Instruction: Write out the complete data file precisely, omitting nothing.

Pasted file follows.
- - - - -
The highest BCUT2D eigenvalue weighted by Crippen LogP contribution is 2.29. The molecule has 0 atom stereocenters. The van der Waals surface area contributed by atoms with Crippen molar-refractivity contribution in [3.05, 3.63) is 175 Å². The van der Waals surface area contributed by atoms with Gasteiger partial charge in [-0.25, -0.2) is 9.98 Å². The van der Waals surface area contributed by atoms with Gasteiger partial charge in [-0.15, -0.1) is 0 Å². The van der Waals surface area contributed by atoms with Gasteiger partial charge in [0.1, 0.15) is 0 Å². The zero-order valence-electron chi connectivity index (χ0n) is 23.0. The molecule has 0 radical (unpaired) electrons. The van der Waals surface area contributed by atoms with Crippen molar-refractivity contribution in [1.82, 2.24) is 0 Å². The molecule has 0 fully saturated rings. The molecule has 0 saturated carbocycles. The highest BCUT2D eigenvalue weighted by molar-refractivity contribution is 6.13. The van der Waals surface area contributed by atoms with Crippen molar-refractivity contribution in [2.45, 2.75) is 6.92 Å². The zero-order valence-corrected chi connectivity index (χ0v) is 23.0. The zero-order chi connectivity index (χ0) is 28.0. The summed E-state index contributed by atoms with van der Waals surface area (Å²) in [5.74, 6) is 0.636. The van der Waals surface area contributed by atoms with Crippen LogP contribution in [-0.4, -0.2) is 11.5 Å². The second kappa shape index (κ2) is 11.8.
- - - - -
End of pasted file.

The highest BCUT2D eigenvalue weighted by Crippen LogP contribution is 2.29. The molecule has 0 atom stereocenters. The van der Waals surface area contributed by atoms with Crippen molar-refractivity contribution in [3.05, 3.63) is 175 Å². The van der Waals surface area contributed by atoms with Gasteiger partial charge in [-0.25, -0.2) is 9.98 Å². The van der Waals surface area contributed by atoms with Gasteiger partial charge in [-0.15, -0.1) is 0 Å². The van der Waals surface area contributed by atoms with Gasteiger partial charge in [0.1, 0.15) is 0 Å². The zero-order valence-electron chi connectivity index (χ0n) is 23.0. The molecule has 0 radical (unpaired) electrons. The van der Waals surface area contributed by atoms with Crippen molar-refractivity contribution in [1.82, 2.24) is 0 Å². The molecule has 0 fully saturated rings. The molecule has 0 saturated carbocycles. The highest BCUT2D eigenvalue weighted by molar-refractivity contribution is 6.13. The van der Waals surface area contributed by atoms with Crippen molar-refractivity contribution in [2.45, 2.75) is 6.92 Å². The zero-order valence-corrected chi connectivity index (χ0v) is 23.0. The zero-order chi connectivity index (χ0) is 28.0. The summed E-state index contributed by atoms with van der Waals surface area (Å²) in [5.74, 6) is 0.636. The van der Waals surface area contributed by atoms with Crippen LogP contribution in [-0.4, -0.2) is 11.5 Å². The second kappa shape index (κ2) is 11.8.